Mahatma Gandhi’s last will and testament, a set of his prayer beads, a pair of leather sandals, and a fragment of his blood on a microscrope slide were among 50 rare items sold at an auction on Tuesday fetching a total of more than £150,000.
The blood sample, billed as a potentially ``hot’’ item , surprisingly failed to sell in the first round but was eventually sold for £5000 against the asking price of £10,000-£15,000.
It was donated by Gandhi to a friend after an operation for appendicitis in 1924.
His will, written on two papers and signed by him in Gujarati, was sold for £55,000 exceeding the maximum guide price by £10,000.
The leather sandals, despite being in poor condition, also fetched more than the asking price of £15,000. They were sold for £19,000.
A set of wooden prayer beads sold for £9,000 and a quaint handheld lantern for £4,500. The lantern was described as being in ``poor condition, rusted and with only one window intact but retaining its original burner’’. Gandhi was said to have used it personally.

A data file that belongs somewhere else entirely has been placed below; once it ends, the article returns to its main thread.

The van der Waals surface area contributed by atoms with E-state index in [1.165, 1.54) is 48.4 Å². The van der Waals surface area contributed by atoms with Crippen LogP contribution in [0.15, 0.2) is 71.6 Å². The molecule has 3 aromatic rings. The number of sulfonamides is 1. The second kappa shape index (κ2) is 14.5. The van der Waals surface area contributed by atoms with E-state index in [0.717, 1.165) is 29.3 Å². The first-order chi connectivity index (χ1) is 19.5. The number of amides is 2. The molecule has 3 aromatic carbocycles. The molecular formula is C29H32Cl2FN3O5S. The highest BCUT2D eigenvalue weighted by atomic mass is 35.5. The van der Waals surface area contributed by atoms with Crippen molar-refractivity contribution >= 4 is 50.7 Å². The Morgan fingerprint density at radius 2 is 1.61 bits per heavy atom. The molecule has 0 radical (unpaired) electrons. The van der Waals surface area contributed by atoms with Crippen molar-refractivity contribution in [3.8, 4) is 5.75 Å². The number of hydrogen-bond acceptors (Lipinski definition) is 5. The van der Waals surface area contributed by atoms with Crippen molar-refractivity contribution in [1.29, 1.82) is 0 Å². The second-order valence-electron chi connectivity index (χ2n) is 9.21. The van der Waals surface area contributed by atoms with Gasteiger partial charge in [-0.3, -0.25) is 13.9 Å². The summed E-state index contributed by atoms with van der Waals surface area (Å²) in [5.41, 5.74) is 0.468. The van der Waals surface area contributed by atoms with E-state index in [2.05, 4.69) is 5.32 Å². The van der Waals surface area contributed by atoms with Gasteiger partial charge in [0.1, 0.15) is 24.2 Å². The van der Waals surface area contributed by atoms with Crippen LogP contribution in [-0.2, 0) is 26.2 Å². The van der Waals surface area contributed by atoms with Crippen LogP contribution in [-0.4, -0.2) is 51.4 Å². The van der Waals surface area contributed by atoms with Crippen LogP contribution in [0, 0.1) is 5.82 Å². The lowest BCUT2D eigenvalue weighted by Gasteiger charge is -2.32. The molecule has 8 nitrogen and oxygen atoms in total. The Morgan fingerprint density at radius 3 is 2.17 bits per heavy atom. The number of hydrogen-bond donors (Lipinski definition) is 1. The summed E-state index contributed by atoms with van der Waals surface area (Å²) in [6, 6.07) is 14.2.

A "rare’’ British Parliament paper declaring Gandhi a ``terrorist" from 1932, fetched £260. The paper, dated 1932, discusses the Civil Disobedience Movement describing it as a “Terrorist movement”. Its contents include correspondence between Gandhi and British authorities.
A spokesperson for the auction house Mullock's in Ludlow, England, said they were ``very pleased’’ with the sales.
``They went off very well.’’
Buying and selling Gandhi memorabilia has become big business in recent years prompting calls for his personal effects to be regarded as ``national treasure’’ with the Indian Government being given the first right of refusal.